2.10.4. Folliculitis decalvans

Trichoscopy shows severe pustulation, scaling,and crusting that are generally prominent around follicular units. When cicatritial alopecia occurs, trichoscopy shows the absence of follicular openings and, in cases of tufted folliculitis, the outgrowth of several hairs (hair tufts) from single and dilated residual follicular openings [5, 88, 89] that is the most characteristic trichoscopic feature [82, 90]. Some authors have described the presence of a perifollicular hyperplasia with a typical starburst pattern in such cases. A perifollicular concentration of blood vessels may also be present. In long‐standing disease, white and milky red areas lacking follicular openings are predominant [31].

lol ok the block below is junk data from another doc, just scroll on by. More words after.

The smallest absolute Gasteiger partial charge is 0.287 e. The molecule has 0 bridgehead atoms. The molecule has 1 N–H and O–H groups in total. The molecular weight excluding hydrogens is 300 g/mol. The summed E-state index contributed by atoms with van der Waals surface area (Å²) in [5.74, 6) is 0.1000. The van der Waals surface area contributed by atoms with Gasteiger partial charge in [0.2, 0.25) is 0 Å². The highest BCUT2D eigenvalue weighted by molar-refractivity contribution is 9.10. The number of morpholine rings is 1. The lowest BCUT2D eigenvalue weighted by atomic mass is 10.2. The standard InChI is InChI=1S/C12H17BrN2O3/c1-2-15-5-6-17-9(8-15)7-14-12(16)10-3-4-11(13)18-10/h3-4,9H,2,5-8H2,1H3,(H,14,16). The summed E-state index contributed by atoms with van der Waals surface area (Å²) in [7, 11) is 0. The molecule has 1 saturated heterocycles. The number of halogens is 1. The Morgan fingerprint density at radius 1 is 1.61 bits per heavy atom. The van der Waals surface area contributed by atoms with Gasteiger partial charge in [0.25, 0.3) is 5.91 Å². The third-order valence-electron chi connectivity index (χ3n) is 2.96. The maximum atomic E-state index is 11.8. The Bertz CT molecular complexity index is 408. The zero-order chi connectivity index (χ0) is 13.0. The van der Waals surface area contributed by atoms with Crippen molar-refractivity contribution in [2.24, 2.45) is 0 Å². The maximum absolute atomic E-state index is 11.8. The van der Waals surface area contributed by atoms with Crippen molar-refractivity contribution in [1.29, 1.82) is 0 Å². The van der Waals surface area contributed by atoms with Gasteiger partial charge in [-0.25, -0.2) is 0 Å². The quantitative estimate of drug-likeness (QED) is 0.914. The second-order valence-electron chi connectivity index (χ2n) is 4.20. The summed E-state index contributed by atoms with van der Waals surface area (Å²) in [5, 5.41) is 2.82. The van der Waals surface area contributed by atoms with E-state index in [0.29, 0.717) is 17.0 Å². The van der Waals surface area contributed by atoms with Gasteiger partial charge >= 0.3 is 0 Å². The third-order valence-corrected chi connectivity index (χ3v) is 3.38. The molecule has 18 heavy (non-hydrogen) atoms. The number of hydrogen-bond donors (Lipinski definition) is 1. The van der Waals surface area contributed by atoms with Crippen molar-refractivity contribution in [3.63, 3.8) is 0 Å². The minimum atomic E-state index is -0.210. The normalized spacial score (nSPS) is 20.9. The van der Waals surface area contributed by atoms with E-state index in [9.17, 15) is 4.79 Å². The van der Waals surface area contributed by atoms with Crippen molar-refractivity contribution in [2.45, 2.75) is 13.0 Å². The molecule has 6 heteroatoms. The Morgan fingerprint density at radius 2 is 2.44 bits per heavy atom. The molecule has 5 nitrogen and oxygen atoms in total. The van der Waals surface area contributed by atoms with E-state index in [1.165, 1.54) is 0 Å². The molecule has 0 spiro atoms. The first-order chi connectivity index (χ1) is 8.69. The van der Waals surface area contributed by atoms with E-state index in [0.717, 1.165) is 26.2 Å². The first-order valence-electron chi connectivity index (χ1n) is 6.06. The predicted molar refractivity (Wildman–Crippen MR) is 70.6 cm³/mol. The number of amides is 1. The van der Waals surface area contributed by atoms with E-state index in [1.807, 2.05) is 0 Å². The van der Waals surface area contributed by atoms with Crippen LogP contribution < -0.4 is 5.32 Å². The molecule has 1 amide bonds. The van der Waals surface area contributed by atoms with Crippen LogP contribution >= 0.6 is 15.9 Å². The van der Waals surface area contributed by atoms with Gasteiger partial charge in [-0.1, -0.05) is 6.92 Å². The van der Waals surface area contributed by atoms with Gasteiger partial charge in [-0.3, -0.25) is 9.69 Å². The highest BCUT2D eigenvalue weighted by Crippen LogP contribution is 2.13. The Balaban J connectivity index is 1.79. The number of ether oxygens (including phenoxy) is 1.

2.10.5. Dissecting cellulitis

In early stages, dissecting cellulitis shows trichoscopic features that may be similar to those observed in AA [39]. In a study [54] including 11 patients with dissecting cellulitis, trichoscopy showed the presence of YD, red dots, empty follicular openings,and black dots and may mimic AA [33, 54]. As the diseases progresses, other trichoscopic features become more prominent, including yellow structureless areas and YD with “3‐dimensional” structure imposed over dystrophic hair shafts [31]. Some authors describe these yellow dots with “3D” structure that are imposed over dystrophic hair shafts as the most characteristic feature of dissecting cellulitis [6, 31]. End‐stage fibrotic lesions are characterized by confluent ivory‐white or white areas lacking follicular openings [31, 91].

2.10.6. Central centrifugal alopecia